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Published On: Sun, Sep 10th, 2017

CIE Tours Prepares for Brexit


PHOTO: Brexit is creating a touchy situation for British Isles-based CIE Tours). (photo via Flickr/Bankenverband)

While negotiators for the U.K. and the European Union wrangle over seemingly unresolvable issues and nearly impossible logistical problems of dismantling the U.K.-E.U. relationship, tour operators are keeping an eye on the changes that will be brought about on the ground by a British exit from the European Union.

For the British Isles, Brexit will draw the border between Britain and the E.U. right through the island of Ireland: 

Northern Ireland, which is part of the U.K. will leave the E.U.

The Republic of Ireland will remain part of the E.U.

Elizabeth Crabill, chief executive officer of C.I.E. Tours, told TravelPulse that her company—known to be the largest buyer of leisure travel services on the ground in Ireland—is preparing now for whatever changes Brexit could bring about. Much of it is just speculation at this point, but certain points are firm if Brexit proceeds to its logical conclusion.

While the travel industry has basked in the luxury of open borders, open skies and the common currency of the European Union, much of that will be ended and dismantled with Brexit. It will not only affect Britain but also points to a major restructuring and realignment of world economics and politics, and will have a major effect on travel.

While lovers of travel may hold onto the hope that the whole Brexit misadventure will be dropped when it is shown to be virtually impossible or so disruptive as to just not be worth it, companies operating tours on the ground have no such luxury.

CIE Tours has been in business for 85 years. Some of its employees worked for the company before the border separating Ireland from Northern Ireland and Britain was opened.

The company has navigated through enormous changes during its 85-year history and will proceed business-as-usual with Brexit. Working out logistical problems that inhibit the movement of people from place to place is the heart of the skill set developed over decades by professional tour operators.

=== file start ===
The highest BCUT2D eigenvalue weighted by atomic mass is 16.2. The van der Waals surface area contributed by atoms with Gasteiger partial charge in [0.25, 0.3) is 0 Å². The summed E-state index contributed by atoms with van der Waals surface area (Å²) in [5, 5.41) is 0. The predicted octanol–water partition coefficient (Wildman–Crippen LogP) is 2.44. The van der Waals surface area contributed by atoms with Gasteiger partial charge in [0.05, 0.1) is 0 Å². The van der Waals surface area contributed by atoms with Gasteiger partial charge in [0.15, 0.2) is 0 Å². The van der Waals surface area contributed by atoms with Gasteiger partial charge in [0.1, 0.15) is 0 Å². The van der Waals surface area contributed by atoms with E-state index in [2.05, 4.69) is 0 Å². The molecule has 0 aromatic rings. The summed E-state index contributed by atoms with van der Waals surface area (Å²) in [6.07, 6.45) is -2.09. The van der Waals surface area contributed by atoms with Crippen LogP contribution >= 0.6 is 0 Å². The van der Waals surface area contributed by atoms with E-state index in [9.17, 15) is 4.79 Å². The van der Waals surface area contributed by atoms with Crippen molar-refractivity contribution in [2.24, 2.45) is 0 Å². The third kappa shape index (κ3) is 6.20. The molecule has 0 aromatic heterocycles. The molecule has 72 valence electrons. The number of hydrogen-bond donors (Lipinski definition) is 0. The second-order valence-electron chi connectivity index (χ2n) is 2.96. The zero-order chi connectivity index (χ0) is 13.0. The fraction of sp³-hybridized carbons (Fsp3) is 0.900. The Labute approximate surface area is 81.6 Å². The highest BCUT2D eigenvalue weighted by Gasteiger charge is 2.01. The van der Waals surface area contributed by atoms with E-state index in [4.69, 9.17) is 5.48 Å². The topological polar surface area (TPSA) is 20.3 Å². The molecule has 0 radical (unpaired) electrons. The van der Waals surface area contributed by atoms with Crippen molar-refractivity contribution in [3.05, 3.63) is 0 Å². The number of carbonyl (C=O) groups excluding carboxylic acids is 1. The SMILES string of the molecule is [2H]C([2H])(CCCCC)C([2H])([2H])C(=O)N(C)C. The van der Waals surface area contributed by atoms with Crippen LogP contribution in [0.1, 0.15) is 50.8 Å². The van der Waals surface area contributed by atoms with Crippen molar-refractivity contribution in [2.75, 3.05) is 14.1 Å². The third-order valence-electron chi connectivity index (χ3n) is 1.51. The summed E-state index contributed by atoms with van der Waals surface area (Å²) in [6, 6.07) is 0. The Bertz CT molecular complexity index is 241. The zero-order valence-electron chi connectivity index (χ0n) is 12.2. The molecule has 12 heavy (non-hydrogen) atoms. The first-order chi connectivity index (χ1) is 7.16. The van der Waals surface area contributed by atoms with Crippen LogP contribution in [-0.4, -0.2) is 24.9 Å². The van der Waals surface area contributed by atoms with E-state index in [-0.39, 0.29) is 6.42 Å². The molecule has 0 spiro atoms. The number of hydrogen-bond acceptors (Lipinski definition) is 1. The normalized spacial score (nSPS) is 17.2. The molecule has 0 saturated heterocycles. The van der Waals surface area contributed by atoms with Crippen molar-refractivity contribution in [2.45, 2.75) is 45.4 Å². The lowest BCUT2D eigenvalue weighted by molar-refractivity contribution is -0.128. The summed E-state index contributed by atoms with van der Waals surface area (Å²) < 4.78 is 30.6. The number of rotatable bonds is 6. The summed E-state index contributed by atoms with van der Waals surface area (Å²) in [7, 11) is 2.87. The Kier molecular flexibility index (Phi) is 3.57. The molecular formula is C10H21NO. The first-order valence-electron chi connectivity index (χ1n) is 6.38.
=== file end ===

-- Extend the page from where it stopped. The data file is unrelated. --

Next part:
“Clearly, Brexit is going to have a variety of impacts on these countries,” said Crabill. “There are two or three things that we are watching.”

Number one is: “What happens to border between Ireland and Northern Ireland? It’s an open question. It is still unclear. Will we have a reinstatement of a hard border? The island of Ireland has enjoyed 20 years without a problematic border. We’re just waiting to see if it is something that will affect tourism.”  

The second concern, which is likely to have an even greater impact on tourism overall, is the status of open skies agreements.

“With Britain leaving the European Union, they will have to renegotiate open skies agreements,” said Crabill. “It will affect fares, depending on how the country negotiates it. With the Open Skies agreements now, we have all these wonderful airlines to work with. It will change, but we don’t yet know how.”

The third consideration that will, directly and indirectly, affect American travelers is currency. Britain did not adopt the Euro, so that will not change.

READ MORE: Six Great Irish Beers That Aren’t Guinness

The passing of the referendum in favor of Britain leaving the E.U. caused a major plunge in the value of the pound. At the moment it’s handy for inbound tourists because it makes prices on the ground lower. How this will proceed in the future is hard to gauge. It will depend on the unpredictable interaction among many separate trends taking place on parallel tracks.

“With the devaluation of the British pound, more of the British people are staying in the country, so there is less traveling to Ireland. That will it affect rates in future,” said Crabill.

CIE will keep a close watch on the trends and will take into consideration the various advantages and disadvantages that come about as things change.

“CIE tours has been around 85 years,” said Crabill. “Many on staff have been with the company since before Britain joined the European Union, so we are well-equipped to deal with these kinds of changes.

“But these are interesting times.”

 

 



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